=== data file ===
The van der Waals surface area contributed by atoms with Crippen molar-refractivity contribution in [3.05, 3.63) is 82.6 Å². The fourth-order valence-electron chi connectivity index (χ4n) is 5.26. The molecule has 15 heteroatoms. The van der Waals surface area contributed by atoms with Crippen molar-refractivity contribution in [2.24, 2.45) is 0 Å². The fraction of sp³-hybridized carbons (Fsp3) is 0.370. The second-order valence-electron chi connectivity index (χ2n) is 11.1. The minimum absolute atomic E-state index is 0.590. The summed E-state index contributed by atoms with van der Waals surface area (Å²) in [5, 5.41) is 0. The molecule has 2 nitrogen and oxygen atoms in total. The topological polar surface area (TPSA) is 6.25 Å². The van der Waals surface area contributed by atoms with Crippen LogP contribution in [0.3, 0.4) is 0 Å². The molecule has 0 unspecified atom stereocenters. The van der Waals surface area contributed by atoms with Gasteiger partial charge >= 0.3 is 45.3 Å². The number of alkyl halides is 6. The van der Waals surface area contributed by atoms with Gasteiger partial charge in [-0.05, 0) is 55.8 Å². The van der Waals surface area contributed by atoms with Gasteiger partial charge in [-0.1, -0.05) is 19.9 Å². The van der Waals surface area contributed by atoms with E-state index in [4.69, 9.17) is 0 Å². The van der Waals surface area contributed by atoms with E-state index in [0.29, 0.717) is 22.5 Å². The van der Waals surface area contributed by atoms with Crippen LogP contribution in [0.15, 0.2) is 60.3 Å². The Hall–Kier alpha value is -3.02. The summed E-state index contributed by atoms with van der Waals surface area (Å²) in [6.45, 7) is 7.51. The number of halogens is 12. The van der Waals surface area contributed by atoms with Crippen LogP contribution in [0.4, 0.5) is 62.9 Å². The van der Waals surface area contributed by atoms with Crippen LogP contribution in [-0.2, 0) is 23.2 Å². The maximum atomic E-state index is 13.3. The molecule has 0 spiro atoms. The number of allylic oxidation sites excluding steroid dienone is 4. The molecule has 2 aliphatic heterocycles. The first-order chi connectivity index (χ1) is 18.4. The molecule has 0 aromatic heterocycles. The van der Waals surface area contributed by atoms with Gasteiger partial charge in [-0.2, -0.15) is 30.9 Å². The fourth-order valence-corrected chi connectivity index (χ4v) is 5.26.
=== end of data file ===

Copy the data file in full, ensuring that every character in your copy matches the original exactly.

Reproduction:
The van der Waals surface area contributed by atoms with Crippen molar-refractivity contribution in [3.05, 3.63) is 82.6 Å². The fourth-order valence-electron chi connectivity index (χ4n) is 5.26. The molecule has 15 heteroatoms. The van der Waals surface area contributed by atoms with Crippen molar-refractivity contribution in [2.24, 2.45) is 0 Å². The fraction of sp³-hybridized carbons (Fsp3) is 0.370. The second-order valence-electron chi connectivity index (χ2n) is 11.1. The minimum absolute atomic E-state index is 0.590. The summed E-state index contributed by atoms with van der Waals surface area (Å²) in [5, 5.41) is 0. The molecule has 2 nitrogen and oxygen atoms in total. The topological polar surface area (TPSA) is 6.25 Å². The van der Waals surface area contributed by atoms with Crippen LogP contribution in [0.3, 0.4) is 0 Å². The molecule has 0 unspecified atom stereocenters. The van der Waals surface area contributed by atoms with Gasteiger partial charge >= 0.3 is 45.3 Å². The number of alkyl halides is 6. The van der Waals surface area contributed by atoms with Gasteiger partial charge in [-0.05, 0) is 55.8 Å². The van der Waals surface area contributed by atoms with Gasteiger partial charge in [-0.1, -0.05) is 19.9 Å². The van der Waals surface area contributed by atoms with E-state index in [4.69, 9.17) is 0 Å². The van der Waals surface area contributed by atoms with E-state index in [0.29, 0.717) is 22.5 Å². The van der Waals surface area contributed by atoms with Crippen LogP contribution in [0.15, 0.2) is 60.3 Å². The Hall–Kier alpha value is -3.02. The summed E-state index contributed by atoms with van der Waals surface area (Å²) in [6.45, 7) is 7.51. The number of halogens is 12. The van der Waals surface area contributed by atoms with Crippen LogP contribution in [0.4, 0.5) is 62.9 Å². The van der Waals surface area contributed by atoms with Crippen LogP contribution in [-0.2, 0) is 23.2 Å². The maximum atomic E-state index is 13.3. The molecule has 0 spiro atoms. The number of allylic oxidation sites excluding steroid dienone is 4. The molecule has 2 aliphatic heterocycles. The first-order chi connectivity index (χ1) is 18.4. The molecule has 0 aromatic heterocycles. The van der Waals surface area contributed by atoms with Gasteiger partial charge in [-0.2, -0.15) is 30.9 Å². The fourth-order valence-corrected chi connectivity index (χ4v) is 5.26.